- CF-CF area: Another kind of combination-sensitive neuron is the CF-CF neuron. These respond best to the combination of a CF call containing two given frequencies – a call at 30 kHz (CF1) and one of its additional harmonics around 60 or 90 kHz (CF2 or CF3) – and the corresponding echoes. Thus, within the CF-CF region, the changes in echo frequency caused by the Doppler shift can be compared to the frequency of the original call to calculate the bat's velocity relative to its target object. As in the FM-FM area, information is encoded by its location within the map-like organization of the region. The CF-CF area is first split into the distinct CF1-CF2 and CF1-CF3 areas. Within each area, the CF1 frequency is organized on an axis, perpendicular to the CF2 or CF3 frequency axis. In the resulting grid, each neuron codes for a certain combination of frequencies that is indicative of a specific velocity 
- Doppler shifted constant frequency (DSCF) area: This large section of the cortex is a map of the acoustic fovea, organized by frequency and by amplitude. Neurons in this region respond to CF signals that have been Doppler shifted (in other words, echoes only) and are within the same narrow frequency range to which the acoustic fovea responds. For Pteronotus, this is around 61 kHz. This area is organized into columns, which are arranged radially based on frequency. Within a column, each neuron responds to a specific combination of frequency and amplitude. Suga's studies have indicated that this brain region is necessary for frequency discrimination. 
Biosonar is valuable to toothed whales (suborder Odontoceti), including dolphins, porpoises, river dolphins, killer whales and sperm whales, because they live in an underwater habitat that has favourable acoustic characteristics and where vision is extremely limited in range due to absorption or turbidity. [ citation needed ]
Cetacean evolution consisted of three main radiations. Throughout the middle and late Eocene periods (49-31.5 million years ago), archaeocetes, primitive toothed Cetacea that arose from terrestrial mammals with the creation of aquatic adaptations, were the only known archaic Cetacea.  These primitive aquatic mammals did not possess the ability to echolocate, although they did have slightly adapted underwater hearing.  The morphology of acoustically isolated ear bones in basilosaurid archaeocetes indicates that this order had directional hearing underwater at low to mid frequencies by the late middle Eocene.  However, with the extinction of archaeocete at the onset of the Oligocene, two new lineages in the early Oligocene period (31.5-28 million years ago) comprised a second radiation. These early mysticetes (baleen whales) and odontocetes can be dated back to the middle Oligocene in New Zealand.  Based on past phylogenies, it has been found that the evolution of extant odontocetes is monophyletic however, echolocation evolved twice, convergently, along the odontocete lineage: once in Xenorophus, and oligocene stem odontocete, and once in the crown odontecete  Dispersal rates routes of early odontocetes included transoceanic travel to new adaptive zones. The third radiation occurred later in the Neogene, when present dolphins and their relatives evolved to be the most common species in the modern sea.  The evolution of echolocation could be attributed to several theories. There are two proposed drives for the hypotheses of cetacean radiation, one biotic and the other abiotic in nature. The first, adaptive radiation, is the result of a rapid divergence into new adaptive zones. This results in diverse, ecologically different clades that are incomparable.  Clade Neocete (crown cetacean) has been characterized by an evolution from archaeocetes and a dispersion across the world's oceans, and even estuaries and rivers. These ecological opportunities were the result of abundant dietary resources with low competition for hunting.  This hypothesis of lineage diversification, however, can be unconvincing due to a lack of support for rapid speciation early in cetacean history. A second, more abiotic drive is better supported. Physical restructuring of the oceans has played a role in echolocation radiation. This was a result of global climate change at the Eocene-Oligocene boundary from a greenhouse to an icehouse world. Tectonic openings created the emergence of the Southern ocean with a free flowing Antarctic Circumpolar current.     These events allowed for a selection regime characterized by the ability to locate and capture prey in turbid river waters, or allow odontocetes to invade and feed at depths below the photic zone. Further studies have found that echolocation below the photic zone could have been a predation adaptation to diel migrating cephalopods.   Since its advent, there has been adaptive radiation especially in the family Delphinidae (dolphins) in which echolocation has become extremely derived.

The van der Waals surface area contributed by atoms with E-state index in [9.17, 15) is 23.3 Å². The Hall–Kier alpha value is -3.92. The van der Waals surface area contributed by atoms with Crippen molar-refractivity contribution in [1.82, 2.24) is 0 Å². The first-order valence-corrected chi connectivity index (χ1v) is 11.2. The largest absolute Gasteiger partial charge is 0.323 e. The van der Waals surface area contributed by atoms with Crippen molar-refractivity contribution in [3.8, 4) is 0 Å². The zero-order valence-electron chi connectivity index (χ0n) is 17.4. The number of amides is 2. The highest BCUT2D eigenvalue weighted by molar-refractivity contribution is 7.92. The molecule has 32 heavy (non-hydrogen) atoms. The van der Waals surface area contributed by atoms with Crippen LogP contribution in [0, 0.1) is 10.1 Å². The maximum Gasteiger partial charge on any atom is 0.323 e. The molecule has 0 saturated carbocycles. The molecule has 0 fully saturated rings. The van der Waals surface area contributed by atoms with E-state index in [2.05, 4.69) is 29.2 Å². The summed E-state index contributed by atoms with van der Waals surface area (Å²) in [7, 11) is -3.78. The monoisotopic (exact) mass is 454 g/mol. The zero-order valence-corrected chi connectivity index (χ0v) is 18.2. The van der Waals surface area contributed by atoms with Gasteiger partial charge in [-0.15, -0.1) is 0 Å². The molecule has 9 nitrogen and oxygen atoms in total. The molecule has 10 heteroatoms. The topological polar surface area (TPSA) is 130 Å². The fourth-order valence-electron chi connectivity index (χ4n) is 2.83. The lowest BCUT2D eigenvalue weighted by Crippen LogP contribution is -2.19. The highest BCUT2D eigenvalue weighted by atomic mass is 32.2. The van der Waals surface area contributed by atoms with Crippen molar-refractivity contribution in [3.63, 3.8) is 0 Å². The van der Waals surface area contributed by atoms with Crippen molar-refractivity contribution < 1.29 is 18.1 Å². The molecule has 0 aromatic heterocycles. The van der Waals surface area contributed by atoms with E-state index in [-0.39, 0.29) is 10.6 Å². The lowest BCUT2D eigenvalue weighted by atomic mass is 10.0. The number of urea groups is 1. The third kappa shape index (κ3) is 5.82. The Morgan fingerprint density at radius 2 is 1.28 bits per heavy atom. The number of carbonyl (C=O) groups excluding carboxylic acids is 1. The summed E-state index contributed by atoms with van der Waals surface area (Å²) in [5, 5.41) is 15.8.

Two proteins have been found to play a major role in toothed whale echolocation. Prestin, a motor protein of the outer hair cells of the inner ear of the mammalian cochlea, has an association between the number of nonsynonymous substitutions and hearing sensitivity.  It has undergone two clear episodes of accelerated protein evolution in cetaceans: on the ancestral branch of odontocetes and on the branch leading to delphinioidae.  The first episode of acceleration is connected to odontocete divergence, when echolocation first developed, and the second occurs with the increase in echolocation frequency seen in the family Delphinioidae. Cldn14, a member of the tight junction proteins which form barriers between inner ear cells, shows exactly the same evolutionary pattern as Prestin.  The two events of protein evolution, for Prestin and Cldn14, occurred at the same times as the tectonic opening of the Drake Passage (34-31 Ma) and the Antarctic ice growth at the middle Miocene climate transition (14 Ma), with the divergence of odontocetes and mysticetes occurring with the former, and the speciation of delphinioidae with the latter.  There is a strong connection between these proteins, the ocean restructuring events, and the echolocation evolution.